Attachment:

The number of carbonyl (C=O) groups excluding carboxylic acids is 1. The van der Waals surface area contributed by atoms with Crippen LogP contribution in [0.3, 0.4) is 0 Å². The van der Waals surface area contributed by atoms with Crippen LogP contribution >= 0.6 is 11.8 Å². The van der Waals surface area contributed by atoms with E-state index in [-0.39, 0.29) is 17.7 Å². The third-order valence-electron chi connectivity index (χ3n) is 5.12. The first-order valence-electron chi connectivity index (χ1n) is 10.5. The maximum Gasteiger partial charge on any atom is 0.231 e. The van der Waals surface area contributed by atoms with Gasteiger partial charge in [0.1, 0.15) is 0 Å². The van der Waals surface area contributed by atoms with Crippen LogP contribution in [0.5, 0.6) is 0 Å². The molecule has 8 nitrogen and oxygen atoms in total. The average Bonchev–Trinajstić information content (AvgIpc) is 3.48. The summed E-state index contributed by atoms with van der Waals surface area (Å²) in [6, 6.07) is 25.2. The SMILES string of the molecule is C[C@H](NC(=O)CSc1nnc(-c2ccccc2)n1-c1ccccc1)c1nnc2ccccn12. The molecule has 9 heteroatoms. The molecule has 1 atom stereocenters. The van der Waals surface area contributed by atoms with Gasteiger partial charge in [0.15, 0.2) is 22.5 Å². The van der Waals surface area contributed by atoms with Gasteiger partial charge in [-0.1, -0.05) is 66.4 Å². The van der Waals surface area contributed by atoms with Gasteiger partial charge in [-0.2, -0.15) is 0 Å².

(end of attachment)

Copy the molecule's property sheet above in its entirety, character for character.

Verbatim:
The number of carbonyl (C=O) groups excluding carboxylic acids is 1. The van der Waals surface area contributed by atoms with Crippen LogP contribution in [0.3, 0.4) is 0 Å². The van der Waals surface area contributed by atoms with Crippen LogP contribution >= 0.6 is 11.8 Å². The van der Waals surface area contributed by atoms with E-state index in [-0.39, 0.29) is 17.7 Å². The third-order valence-electron chi connectivity index (χ3n) is 5.12. The first-order valence-electron chi connectivity index (χ1n) is 10.5. The maximum Gasteiger partial charge on any atom is 0.231 e. The van der Waals surface area contributed by atoms with Gasteiger partial charge in [0.1, 0.15) is 0 Å². The van der Waals surface area contributed by atoms with Crippen LogP contribution in [0.5, 0.6) is 0 Å². The molecule has 8 nitrogen and oxygen atoms in total. The average Bonchev–Trinajstić information content (AvgIpc) is 3.48. The summed E-state index contributed by atoms with van der Waals surface area (Å²) in [6, 6.07) is 25.2. The SMILES string of the molecule is C[C@H](NC(=O)CSc1nnc(-c2ccccc2)n1-c1ccccc1)c1nnc2ccccn12. The molecule has 9 heteroatoms. The molecule has 1 atom stereocenters. The van der Waals surface area contributed by atoms with Gasteiger partial charge in [0.15, 0.2) is 22.5 Å². The van der Waals surface area contributed by atoms with Gasteiger partial charge in [-0.1, -0.05) is 66.4 Å². The van der Waals surface area contributed by atoms with Gasteiger partial charge in [-0.2, -0.15) is 0 Å².